Temporal variations in reptile assemblages in the goldfields of Western Australia
Royal Society of Western Australia Inc.
Faculty of Business and Public Management
School of Marketing, Tourism and Leisure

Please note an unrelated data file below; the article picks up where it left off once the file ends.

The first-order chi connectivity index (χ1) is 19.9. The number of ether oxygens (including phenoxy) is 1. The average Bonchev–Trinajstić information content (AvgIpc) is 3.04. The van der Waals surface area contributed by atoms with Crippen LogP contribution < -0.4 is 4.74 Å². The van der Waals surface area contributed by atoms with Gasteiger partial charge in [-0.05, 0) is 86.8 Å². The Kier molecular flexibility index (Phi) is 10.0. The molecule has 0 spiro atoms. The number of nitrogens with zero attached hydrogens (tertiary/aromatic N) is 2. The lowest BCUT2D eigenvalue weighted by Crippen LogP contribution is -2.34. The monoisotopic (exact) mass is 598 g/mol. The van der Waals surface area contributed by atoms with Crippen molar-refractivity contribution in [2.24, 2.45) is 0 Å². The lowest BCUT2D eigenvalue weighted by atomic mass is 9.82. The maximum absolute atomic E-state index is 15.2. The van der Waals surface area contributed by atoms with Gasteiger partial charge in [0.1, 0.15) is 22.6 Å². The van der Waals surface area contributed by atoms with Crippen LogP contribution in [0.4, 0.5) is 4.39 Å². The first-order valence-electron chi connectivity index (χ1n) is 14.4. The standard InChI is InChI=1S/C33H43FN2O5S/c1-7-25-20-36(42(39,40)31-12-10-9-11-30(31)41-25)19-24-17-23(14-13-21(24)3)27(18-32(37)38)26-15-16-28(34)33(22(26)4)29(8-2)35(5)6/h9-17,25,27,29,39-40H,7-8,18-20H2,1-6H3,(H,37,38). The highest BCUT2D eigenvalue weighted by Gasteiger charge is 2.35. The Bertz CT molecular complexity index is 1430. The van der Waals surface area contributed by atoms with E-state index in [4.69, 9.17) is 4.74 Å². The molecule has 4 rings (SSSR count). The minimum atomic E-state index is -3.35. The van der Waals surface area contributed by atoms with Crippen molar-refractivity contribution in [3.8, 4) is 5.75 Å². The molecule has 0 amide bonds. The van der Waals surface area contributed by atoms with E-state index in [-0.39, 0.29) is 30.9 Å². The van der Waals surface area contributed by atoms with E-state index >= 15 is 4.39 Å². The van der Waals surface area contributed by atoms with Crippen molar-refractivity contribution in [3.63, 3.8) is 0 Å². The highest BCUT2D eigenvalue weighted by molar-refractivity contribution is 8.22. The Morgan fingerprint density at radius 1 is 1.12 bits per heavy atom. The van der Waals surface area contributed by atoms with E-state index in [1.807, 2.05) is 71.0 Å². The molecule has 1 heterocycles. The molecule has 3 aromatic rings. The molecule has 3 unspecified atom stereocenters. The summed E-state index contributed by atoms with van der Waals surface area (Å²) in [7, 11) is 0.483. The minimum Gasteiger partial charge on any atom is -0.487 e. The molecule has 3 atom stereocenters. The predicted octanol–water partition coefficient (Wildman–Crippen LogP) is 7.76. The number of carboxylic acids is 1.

We report significant variation in reptile pit-trapping results for eleven survey periods over two and half years for nine sites in the Goldfields region of Western Australia. We collected a total of 51 species and 2868 individual reptiles from a surveying effort of 33264 pit-trap days. Year-to-year variation in relative abundances for particular species was greater than elsewhere reported as being the result of stochastic events such as fires. Seasonal variation in catch rates suggest that to adequately survey an area, pit-trapping programs need to be undertaken in more than one season. This has significant (financial) consequences for mining companies and other industries that employ consultants to undertake terrestrial fauna surveys to describe that component of the biodiversity for an area. Environmental protection agencies need to adjust their guidelines for terrestrial faunal surveys to adequately describe the biodiversity of an area. Our data indicate that before researchers can claim that year-to-year variation in reptile assemblages are due to stochastic events they must account for ‘normal’ year-to-year variations.